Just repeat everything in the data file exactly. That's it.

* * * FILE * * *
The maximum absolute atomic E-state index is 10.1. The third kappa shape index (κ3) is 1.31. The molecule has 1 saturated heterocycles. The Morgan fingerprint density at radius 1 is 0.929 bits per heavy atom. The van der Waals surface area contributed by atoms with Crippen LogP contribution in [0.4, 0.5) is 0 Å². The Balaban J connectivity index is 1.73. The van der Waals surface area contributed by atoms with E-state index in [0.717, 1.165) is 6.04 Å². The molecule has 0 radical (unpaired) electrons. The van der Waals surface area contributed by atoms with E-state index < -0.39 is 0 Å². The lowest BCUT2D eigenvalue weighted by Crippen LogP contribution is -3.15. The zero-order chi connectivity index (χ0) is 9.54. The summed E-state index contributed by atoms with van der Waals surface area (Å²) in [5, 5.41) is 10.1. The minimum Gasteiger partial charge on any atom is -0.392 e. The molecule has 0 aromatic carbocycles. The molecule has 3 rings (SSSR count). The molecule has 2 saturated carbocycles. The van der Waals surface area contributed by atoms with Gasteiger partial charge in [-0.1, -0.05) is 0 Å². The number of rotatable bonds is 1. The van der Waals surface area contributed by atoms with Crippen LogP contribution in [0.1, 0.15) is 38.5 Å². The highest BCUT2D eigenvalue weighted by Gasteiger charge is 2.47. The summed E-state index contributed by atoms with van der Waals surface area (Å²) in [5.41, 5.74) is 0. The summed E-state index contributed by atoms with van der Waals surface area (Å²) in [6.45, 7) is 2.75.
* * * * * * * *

The maximum absolute atomic E-state index is 10.1. The third kappa shape index (κ3) is 1.31. The molecule has 1 saturated heterocycles. The Morgan fingerprint density at radius 1 is 0.929 bits per heavy atom. The van der Waals surface area contributed by atoms with Crippen LogP contribution in [0.4, 0.5) is 0 Å². The Balaban J connectivity index is 1.73. The van der Waals surface area contributed by atoms with E-state index in [0.717, 1.165) is 6.04 Å². The molecule has 0 radical (unpaired) electrons. The van der Waals surface area contributed by atoms with E-state index < -0.39 is 0 Å². The lowest BCUT2D eigenvalue weighted by Crippen LogP contribution is -3.15. The zero-order chi connectivity index (χ0) is 9.54. The summed E-state index contributed by atoms with van der Waals surface area (Å²) in [5, 5.41) is 10.1. The minimum Gasteiger partial charge on any atom is -0.392 e. The molecule has 0 aromatic carbocycles. The molecule has 3 rings (SSSR count). The molecule has 2 saturated carbocycles. The van der Waals surface area contributed by atoms with Gasteiger partial charge in [-0.1, -0.05) is 0 Å². The number of rotatable bonds is 1. The van der Waals surface area contributed by atoms with Crippen LogP contribution in [0.1, 0.15) is 38.5 Å². The highest BCUT2D eigenvalue weighted by Gasteiger charge is 2.47. The summed E-state index contributed by atoms with van der Waals surface area (Å²) in [5.41, 5.74) is 0. The summed E-state index contributed by atoms with van der Waals surface area (Å²) in [6.45, 7) is 2.75.